Trial for three officers and one retired officer continues

BLOOMFIELD, NJ — A civil trial pitting four current and retired Bloomfield Police Department officers against the township and former superiors for allegedly creating and sustaining a hostile work environment against them, from 2009 to 2013, entered its second week last week in Newark Superior Court. The trial is expected to take another four to six weeks.

On Thursday, Feb. 28, on the stand was retired Lt. Michael Cofone, a former member of the BPD Internal Affairs Division. Cofone has been providing testimony since the first week. He was again questioned by Kevin Barber, an attorney for the four officers who allege discrimination because they were military reservists or veterans.

The four officers are Michael McCracken, Hector Cartagena, Anthony Argento and Michael Frazzano, who is now retired. McCracken and Cartagena were subjected to Internal Affairs investigations which resulted in an Essex County Prosecutor’s Office investigation, which was dismissed, and departmental suspension in 2013 for “chronic absenteeism.” They were later exonerated from the charge. Among the defendants is retired Police Chief Christopher Goul. Cofone is not a defendant and only a witness.

In Cofone’s testimony, Barber attempted to show the jury that Internal Affairs made discriminatory demands on Cartagena regarding his departmental leaves to fulfill military obligations. Barber asked Cofone if on May 21, 2012, another member of Internal Affairs, retired Sgt. John Sierchio, had told Cartagena he had to submit military pay stubs to Internal Affairs while Cartagena replied that he did not. Sierchio is not a defendant in the trial.

“Did the BPD ever have to have that form from Cartagena?” Barber asked.
Cofone said he had no recollection. But Barber said that on the same day of Sierchio’s request, Argento had filed an Internal Affairs complaint on behalf of McCracken and Cartagena. The complaint alleged discrimination against veterans.

According to court documents, the BPD had in the past paid Cartagena and other reservists, making up the difference between military and police pay. But after Argento’s complaint, Cartagena was asked for his stubs. Court documents also said that in September 2012, McCracken, who was scheduled for an overseas tour, was asked for his military pay stubs. This had never been asked of him, according to the court papers. And although he produced these records, his pay was stopped.

Barber asked Cofone if Sierchio had any reason to collect military information from Cartagena. As he had done in previous testimony, Cofone said it depended on what action a superior office had taken.

“If Goul wanted it,” he said.
“Did he to your knowledge?” Barber asked.
“No,” Cofone said.

Barber wanted to know if any other reservist had been asked for their military pay stubs. Cofone said McCracken.
Barber then asked questions that appeared to show the jury that when Cartagena was questioned about his military leave time, Cofone was less than forthcoming.

Barber asked Cofone if he told Cartagena that the information he was providing was going to be submitted to the ECPO for a possible criminal investigation. Cofone said he had no recollection.
“You did this with McCracken a few months earlier,” Barber said.

Barber wanted to know if Cartagena was read his Miranda rights. Cofone said Cartagena was free to go whenever he wanted, that he was not being held, so there was no need for reading him his Miranda rights. Barber told Cofone that under the circumstances, he had a custodial control over Cartagena. The defense attorney, David Pack, objected and Judge Keith Lynott sustained it.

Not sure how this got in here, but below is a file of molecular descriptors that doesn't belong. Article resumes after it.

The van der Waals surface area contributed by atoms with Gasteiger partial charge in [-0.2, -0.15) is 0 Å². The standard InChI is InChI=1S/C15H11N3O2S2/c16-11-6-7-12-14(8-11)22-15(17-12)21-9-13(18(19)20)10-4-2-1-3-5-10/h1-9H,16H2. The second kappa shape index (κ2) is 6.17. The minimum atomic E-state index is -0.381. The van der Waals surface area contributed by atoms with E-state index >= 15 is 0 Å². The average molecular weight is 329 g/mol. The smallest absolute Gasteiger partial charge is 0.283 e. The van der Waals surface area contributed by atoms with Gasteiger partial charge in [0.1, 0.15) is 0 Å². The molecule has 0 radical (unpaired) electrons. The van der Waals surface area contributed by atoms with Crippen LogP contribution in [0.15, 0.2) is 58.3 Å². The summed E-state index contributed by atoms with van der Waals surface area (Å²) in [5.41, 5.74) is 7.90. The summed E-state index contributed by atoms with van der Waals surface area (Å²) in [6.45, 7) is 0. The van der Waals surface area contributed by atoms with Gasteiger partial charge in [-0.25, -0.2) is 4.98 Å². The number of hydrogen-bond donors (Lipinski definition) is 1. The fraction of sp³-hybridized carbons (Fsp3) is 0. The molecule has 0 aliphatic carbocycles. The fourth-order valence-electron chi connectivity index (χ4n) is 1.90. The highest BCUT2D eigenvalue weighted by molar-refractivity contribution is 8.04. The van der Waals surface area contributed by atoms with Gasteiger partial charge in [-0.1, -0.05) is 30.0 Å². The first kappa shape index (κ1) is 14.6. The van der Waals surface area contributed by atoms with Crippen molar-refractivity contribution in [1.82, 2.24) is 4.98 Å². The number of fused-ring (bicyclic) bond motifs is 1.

“He was free to leave?” Barber asked. “Did you tell him?”
“He was not under arrest,” Cofone said. “There was no discussion that he was not free to leave. If he wanted to leave, he could leave.”

Barber said a person does not have to be arrested to be held by the police.
“He was not being interrogated, under custody or under arrest,” Cofone said.
“You told him he was not in trouble,” Barber said. “You asked him if he knew of any other discrimination. And he said he wanted to ‘let it go.’”

Focusing on Cofone’s lack of response to Cartagena’s reticence, Barber’s questions suggested that Cartagena did not want to talk out of fear his words would be used against him.

“Did it occur to you that Cartagena wanted to let it go because McCracken had made a complaint against Chiarello and McCracken was being handled like a criminal matter?” Barber asked.

In previous testimony, it was alleged that retired Lt. Richard Chiarello spread rumors against McCracken and Cartagena. But Lynott instructed the jury that this was not established fact.

Pack objected to Barber’s question. The judge, attorneys and court reporter huddled together to iron out the matter. Cofone meanwhile sat in the witness stand, staring straight ahead, motionless. He took a sip of water and resumed this attitude. He had sat like this in the hallway during a break and in the courtroom while waiting to be called to the stand. His testimony, when compared to earlier testimony, was more combative. Lynott sustained Pack’s objection.

For the next few minutes, Barber asked Cofone questions regarding if Internal Affairs had concluded that Cartagena had “stolen” three days in 2006. Cofone said that was concluded by Internal Affair records. Barber wanted to know if Internal Affairs ever had Cartagena’s military records for the disputed time period.

“I don’t recall,” Cofone said.
The judge called for a break.

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